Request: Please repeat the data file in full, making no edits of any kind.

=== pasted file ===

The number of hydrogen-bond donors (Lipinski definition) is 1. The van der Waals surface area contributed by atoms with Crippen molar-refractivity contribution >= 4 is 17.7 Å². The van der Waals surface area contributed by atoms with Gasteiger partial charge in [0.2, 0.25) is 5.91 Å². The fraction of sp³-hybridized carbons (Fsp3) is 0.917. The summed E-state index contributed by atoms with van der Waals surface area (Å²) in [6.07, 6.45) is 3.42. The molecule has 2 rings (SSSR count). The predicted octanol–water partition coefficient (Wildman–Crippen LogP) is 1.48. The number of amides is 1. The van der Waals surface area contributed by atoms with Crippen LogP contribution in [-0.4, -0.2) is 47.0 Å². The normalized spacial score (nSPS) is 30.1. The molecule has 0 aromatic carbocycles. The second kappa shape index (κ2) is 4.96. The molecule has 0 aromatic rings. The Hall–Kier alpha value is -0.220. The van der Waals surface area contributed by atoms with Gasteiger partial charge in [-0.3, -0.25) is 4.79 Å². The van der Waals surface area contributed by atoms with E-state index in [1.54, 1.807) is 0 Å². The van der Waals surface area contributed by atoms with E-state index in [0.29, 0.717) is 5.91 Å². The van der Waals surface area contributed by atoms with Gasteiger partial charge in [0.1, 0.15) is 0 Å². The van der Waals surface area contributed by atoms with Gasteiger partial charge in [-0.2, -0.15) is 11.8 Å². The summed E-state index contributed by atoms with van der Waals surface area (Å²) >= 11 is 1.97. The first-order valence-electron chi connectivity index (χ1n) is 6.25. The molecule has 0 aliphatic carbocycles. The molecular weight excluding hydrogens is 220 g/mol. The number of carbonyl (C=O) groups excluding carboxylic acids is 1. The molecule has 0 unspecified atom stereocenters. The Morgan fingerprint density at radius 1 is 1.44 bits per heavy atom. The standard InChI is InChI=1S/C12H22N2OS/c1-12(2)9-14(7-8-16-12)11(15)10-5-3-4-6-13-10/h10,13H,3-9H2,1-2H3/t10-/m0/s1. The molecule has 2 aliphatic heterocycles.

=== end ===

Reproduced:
The number of hydrogen-bond donors (Lipinski definition) is 1. The van der Waals surface area contributed by atoms with Crippen molar-refractivity contribution >= 4 is 17.7 Å². The van der Waals surface area contributed by atoms with Gasteiger partial charge in [0.2, 0.25) is 5.91 Å². The fraction of sp³-hybridized carbons (Fsp3) is 0.917. The summed E-state index contributed by atoms with van der Waals surface area (Å²) in [6.07, 6.45) is 3.42. The molecule has 2 rings (SSSR count). The predicted octanol–water partition coefficient (Wildman–Crippen LogP) is 1.48. The number of amides is 1. The van der Waals surface area contributed by atoms with Crippen LogP contribution in [-0.4, -0.2) is 47.0 Å². The normalized spacial score (nSPS) is 30.1. The molecule has 0 aromatic carbocycles. The second kappa shape index (κ2) is 4.96. The molecule has 0 aromatic rings. The Hall–Kier alpha value is -0.220. The van der Waals surface area contributed by atoms with Gasteiger partial charge in [-0.3, -0.25) is 4.79 Å². The van der Waals surface area contributed by atoms with E-state index in [1.54, 1.807) is 0 Å². The van der Waals surface area contributed by atoms with E-state index in [0.29, 0.717) is 5.91 Å². The van der Waals surface area contributed by atoms with Gasteiger partial charge in [0.1, 0.15) is 0 Å². The van der Waals surface area contributed by atoms with Gasteiger partial charge in [-0.2, -0.15) is 11.8 Å². The summed E-state index contributed by atoms with van der Waals surface area (Å²) >= 11 is 1.97. The first-order valence-electron chi connectivity index (χ1n) is 6.25. The molecule has 0 aliphatic carbocycles. The molecular weight excluding hydrogens is 220 g/mol. The number of carbonyl (C=O) groups excluding carboxylic acids is 1. The molecule has 0 unspecified atom stereocenters. The Morgan fingerprint density at radius 1 is 1.44 bits per heavy atom. The standard InChI is InChI=1S/C12H22N2OS/c1-12(2)9-14(7-8-16-12)11(15)10-5-3-4-6-13-10/h10,13H,3-9H2,1-2H3/t10-/m0/s1. The molecule has 2 aliphatic heterocycles.